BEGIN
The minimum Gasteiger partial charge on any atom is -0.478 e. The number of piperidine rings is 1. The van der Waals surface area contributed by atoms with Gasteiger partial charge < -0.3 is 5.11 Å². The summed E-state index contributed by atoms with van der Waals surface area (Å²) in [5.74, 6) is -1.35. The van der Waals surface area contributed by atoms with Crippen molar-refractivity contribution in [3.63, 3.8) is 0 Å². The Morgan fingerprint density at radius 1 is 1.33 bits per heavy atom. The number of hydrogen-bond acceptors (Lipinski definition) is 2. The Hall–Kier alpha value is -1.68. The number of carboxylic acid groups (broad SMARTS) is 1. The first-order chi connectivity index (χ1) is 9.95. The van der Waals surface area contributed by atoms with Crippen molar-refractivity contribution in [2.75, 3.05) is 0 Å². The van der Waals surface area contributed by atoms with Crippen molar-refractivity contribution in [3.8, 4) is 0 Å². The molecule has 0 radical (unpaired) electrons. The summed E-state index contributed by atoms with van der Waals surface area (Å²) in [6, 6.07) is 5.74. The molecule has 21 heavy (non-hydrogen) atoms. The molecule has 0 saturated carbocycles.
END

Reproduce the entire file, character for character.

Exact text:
The minimum Gasteiger partial charge on any atom is -0.478 e. The number of piperidine rings is 1. The van der Waals surface area contributed by atoms with Gasteiger partial charge < -0.3 is 5.11 Å². The summed E-state index contributed by atoms with van der Waals surface area (Å²) in [5.74, 6) is -1.35. The van der Waals surface area contributed by atoms with Crippen molar-refractivity contribution in [3.63, 3.8) is 0 Å². The Morgan fingerprint density at radius 1 is 1.33 bits per heavy atom. The number of hydrogen-bond acceptors (Lipinski definition) is 2. The Hall–Kier alpha value is -1.68. The number of carboxylic acid groups (broad SMARTS) is 1. The first-order chi connectivity index (χ1) is 9.95. The van der Waals surface area contributed by atoms with Crippen molar-refractivity contribution in [2.75, 3.05) is 0 Å². The van der Waals surface area contributed by atoms with Crippen molar-refractivity contribution in [3.8, 4) is 0 Å². The molecule has 0 radical (unpaired) electrons. The summed E-state index contributed by atoms with van der Waals surface area (Å²) in [6, 6.07) is 5.74. The molecule has 21 heavy (non-hydrogen) atoms. The molecule has 0 saturated carbocycles.